AUCKLAND, New Zealand — In the week beginning Dec. 2, around half of all bus trips in Auckland became free to the public. More than 900 drivers employed by two of the city’s bus companies — NZ Bus and Go Bus — stopped collecting passenger fares as part of their ongoing campaign to win new contracts, higher wages and improved conditions.
Many drivers, members of New Zealand Tramways Union and FIRST Union, said the reception from riders was positive, with many saying “good luck,” as well as offering money and food. It’s the first time the unions have tried this tactic.
“I think it’s a brilliant idea,” Paul Albert, a driver and assistant Tramways Union delegate at Onehunga depot, told the Militant.
NZ Bus reacted Dec. 7 by issuing suspension notices to drivers as they turned up for work, locking them out. In response, drivers went to the union office and organized picketing at the gates of other bus companies that were still operating. On Dec. 9, 200 drivers staged a spirited rally outside the offices of Auckland Transport, a City Council organization that contracts all bus companies. They then marched through the central city.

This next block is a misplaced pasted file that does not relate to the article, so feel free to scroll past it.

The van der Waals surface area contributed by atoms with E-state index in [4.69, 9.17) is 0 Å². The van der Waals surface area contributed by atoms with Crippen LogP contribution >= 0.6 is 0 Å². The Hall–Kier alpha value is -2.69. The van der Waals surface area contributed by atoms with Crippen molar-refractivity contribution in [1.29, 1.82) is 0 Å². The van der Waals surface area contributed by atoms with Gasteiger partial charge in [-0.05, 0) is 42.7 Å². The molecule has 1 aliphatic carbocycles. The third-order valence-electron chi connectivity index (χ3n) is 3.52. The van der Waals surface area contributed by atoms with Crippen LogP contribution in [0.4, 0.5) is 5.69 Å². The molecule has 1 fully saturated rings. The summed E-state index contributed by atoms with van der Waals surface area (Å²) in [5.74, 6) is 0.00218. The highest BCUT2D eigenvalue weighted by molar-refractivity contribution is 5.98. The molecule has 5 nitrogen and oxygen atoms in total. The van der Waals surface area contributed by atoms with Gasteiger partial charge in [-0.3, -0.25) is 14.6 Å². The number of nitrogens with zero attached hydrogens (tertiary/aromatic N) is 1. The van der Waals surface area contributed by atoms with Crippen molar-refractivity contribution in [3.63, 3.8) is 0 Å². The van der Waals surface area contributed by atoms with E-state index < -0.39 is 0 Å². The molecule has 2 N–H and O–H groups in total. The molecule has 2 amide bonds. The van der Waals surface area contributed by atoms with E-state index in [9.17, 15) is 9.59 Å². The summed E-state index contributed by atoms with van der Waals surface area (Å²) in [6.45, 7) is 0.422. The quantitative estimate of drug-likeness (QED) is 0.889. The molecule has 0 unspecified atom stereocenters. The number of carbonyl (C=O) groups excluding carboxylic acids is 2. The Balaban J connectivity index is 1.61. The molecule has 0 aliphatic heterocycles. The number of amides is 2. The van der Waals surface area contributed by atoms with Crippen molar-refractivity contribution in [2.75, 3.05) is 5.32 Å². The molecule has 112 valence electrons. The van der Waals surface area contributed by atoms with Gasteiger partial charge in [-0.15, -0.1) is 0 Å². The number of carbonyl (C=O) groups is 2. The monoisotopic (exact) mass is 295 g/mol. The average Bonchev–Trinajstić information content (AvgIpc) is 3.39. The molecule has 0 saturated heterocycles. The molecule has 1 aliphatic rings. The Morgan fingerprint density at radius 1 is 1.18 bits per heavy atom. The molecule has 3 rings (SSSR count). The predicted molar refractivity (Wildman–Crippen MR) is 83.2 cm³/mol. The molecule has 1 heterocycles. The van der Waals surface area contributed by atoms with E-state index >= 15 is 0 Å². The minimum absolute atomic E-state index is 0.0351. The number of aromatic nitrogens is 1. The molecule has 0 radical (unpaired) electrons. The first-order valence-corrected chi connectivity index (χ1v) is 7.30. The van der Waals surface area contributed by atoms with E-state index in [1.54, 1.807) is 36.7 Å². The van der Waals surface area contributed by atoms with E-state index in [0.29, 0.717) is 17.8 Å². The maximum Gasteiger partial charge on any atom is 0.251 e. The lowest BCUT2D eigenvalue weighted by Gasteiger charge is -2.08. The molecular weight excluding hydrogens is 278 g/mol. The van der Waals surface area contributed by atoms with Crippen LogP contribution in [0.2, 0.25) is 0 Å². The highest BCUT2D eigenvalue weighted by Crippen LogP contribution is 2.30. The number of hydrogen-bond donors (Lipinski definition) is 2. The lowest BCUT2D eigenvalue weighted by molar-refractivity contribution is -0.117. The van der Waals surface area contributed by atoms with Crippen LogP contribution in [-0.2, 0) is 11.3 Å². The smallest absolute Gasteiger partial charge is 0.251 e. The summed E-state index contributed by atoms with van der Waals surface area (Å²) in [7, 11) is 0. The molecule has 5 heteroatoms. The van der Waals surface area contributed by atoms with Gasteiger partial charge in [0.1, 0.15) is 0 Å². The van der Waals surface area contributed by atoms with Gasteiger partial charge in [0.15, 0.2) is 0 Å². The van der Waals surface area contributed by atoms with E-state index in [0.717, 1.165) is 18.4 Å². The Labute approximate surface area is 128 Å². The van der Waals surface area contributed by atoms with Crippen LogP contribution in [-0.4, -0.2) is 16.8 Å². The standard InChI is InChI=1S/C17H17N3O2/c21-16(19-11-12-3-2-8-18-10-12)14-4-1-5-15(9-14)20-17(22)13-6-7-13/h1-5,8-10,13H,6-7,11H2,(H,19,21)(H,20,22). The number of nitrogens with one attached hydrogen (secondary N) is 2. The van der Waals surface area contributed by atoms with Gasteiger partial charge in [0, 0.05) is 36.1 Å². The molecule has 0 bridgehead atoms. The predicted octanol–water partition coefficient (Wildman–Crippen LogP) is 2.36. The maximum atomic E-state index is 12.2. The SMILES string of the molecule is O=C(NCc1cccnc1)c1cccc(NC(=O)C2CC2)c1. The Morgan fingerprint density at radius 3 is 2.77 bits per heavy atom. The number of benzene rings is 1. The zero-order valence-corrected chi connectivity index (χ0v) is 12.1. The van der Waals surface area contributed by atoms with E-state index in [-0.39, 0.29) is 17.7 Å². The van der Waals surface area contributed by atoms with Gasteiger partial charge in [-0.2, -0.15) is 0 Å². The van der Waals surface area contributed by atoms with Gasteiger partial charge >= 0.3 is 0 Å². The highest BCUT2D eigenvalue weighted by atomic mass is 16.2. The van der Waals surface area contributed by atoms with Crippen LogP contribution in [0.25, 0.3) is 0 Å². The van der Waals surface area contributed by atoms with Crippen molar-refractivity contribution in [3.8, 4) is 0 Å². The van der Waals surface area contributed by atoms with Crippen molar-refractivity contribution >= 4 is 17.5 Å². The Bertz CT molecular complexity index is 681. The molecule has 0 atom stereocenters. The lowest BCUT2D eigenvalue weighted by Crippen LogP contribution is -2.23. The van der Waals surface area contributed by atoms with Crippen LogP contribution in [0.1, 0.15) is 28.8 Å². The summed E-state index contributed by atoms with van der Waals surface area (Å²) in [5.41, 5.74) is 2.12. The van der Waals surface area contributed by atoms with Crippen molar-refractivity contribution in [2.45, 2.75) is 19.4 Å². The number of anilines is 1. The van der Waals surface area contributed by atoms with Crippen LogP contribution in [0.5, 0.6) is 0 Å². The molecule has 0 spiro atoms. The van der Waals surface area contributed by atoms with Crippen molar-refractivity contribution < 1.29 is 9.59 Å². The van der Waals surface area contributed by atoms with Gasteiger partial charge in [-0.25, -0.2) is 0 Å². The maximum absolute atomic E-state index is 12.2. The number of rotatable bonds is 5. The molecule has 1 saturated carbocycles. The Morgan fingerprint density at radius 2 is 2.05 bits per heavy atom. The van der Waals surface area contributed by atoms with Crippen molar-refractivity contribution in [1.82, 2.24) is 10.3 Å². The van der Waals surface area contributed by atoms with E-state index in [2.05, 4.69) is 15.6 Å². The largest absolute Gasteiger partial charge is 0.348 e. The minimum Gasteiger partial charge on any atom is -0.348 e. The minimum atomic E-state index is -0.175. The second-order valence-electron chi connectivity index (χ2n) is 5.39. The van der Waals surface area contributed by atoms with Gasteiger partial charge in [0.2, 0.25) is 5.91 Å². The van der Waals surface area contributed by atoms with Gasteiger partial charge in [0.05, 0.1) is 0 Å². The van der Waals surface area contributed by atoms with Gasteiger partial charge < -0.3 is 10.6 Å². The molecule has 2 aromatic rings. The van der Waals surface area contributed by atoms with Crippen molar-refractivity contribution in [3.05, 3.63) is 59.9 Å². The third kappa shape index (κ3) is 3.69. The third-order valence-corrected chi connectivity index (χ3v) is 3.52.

NZ Bus drivers had voted overwhelmingly Nov. 28 to reject the company’s offer to raise wages by 38 cents an hour. Their unions are demanding an 8 New Zealand dollar an hour raise ($5.28). After the lockout notices, the company increased their offer to 44 cents an hour and a one-off payment of NZ$500.
Long hours is another major issue for drivers. It is not uncommon for drivers scheduled on split shifts to spend 14 hours a day at work.
Terry Coggan is a member Tramways Union at NZ Bus Onehunga.